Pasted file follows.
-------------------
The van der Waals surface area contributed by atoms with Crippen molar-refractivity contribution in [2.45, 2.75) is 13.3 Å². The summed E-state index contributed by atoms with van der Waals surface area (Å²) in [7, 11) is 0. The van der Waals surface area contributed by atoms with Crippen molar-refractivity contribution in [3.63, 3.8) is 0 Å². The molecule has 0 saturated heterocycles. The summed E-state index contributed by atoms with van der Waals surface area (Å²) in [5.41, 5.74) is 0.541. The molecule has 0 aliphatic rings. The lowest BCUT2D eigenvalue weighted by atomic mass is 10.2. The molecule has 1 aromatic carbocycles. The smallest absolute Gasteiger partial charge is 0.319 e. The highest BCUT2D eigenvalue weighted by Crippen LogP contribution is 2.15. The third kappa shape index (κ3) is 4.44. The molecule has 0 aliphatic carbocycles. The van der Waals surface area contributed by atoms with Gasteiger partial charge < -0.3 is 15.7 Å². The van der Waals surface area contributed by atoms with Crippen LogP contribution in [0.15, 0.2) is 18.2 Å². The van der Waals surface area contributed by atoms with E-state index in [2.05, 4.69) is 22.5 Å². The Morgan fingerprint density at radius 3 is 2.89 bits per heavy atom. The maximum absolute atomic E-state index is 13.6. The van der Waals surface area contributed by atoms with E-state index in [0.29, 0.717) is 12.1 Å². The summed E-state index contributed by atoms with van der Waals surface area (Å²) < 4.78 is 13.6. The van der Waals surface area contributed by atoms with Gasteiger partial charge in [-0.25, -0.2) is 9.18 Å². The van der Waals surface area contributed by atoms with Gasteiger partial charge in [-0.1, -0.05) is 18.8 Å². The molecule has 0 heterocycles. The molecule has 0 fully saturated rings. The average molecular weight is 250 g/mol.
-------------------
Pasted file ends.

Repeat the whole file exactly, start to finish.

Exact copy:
The van der Waals surface area contributed by atoms with Crippen molar-refractivity contribution in [2.45, 2.75) is 13.3 Å². The summed E-state index contributed by atoms with van der Waals surface area (Å²) in [7, 11) is 0. The van der Waals surface area contributed by atoms with Crippen molar-refractivity contribution in [3.63, 3.8) is 0 Å². The molecule has 0 saturated heterocycles. The summed E-state index contributed by atoms with van der Waals surface area (Å²) in [5.41, 5.74) is 0.541. The molecule has 0 aliphatic rings. The lowest BCUT2D eigenvalue weighted by atomic mass is 10.2. The molecule has 1 aromatic carbocycles. The smallest absolute Gasteiger partial charge is 0.319 e. The highest BCUT2D eigenvalue weighted by Crippen LogP contribution is 2.15. The third kappa shape index (κ3) is 4.44. The molecule has 0 aliphatic carbocycles. The van der Waals surface area contributed by atoms with Gasteiger partial charge < -0.3 is 15.7 Å². The van der Waals surface area contributed by atoms with Crippen LogP contribution in [0.15, 0.2) is 18.2 Å². The van der Waals surface area contributed by atoms with E-state index in [2.05, 4.69) is 22.5 Å². The Morgan fingerprint density at radius 3 is 2.89 bits per heavy atom. The maximum absolute atomic E-state index is 13.6. The van der Waals surface area contributed by atoms with E-state index in [0.29, 0.717) is 12.1 Å². The summed E-state index contributed by atoms with van der Waals surface area (Å²) < 4.78 is 13.6. The van der Waals surface area contributed by atoms with Gasteiger partial charge in [-0.25, -0.2) is 9.18 Å². The van der Waals surface area contributed by atoms with Gasteiger partial charge in [-0.1, -0.05) is 18.8 Å². The molecule has 0 heterocycles. The molecule has 0 fully saturated rings. The average molecular weight is 250 g/mol.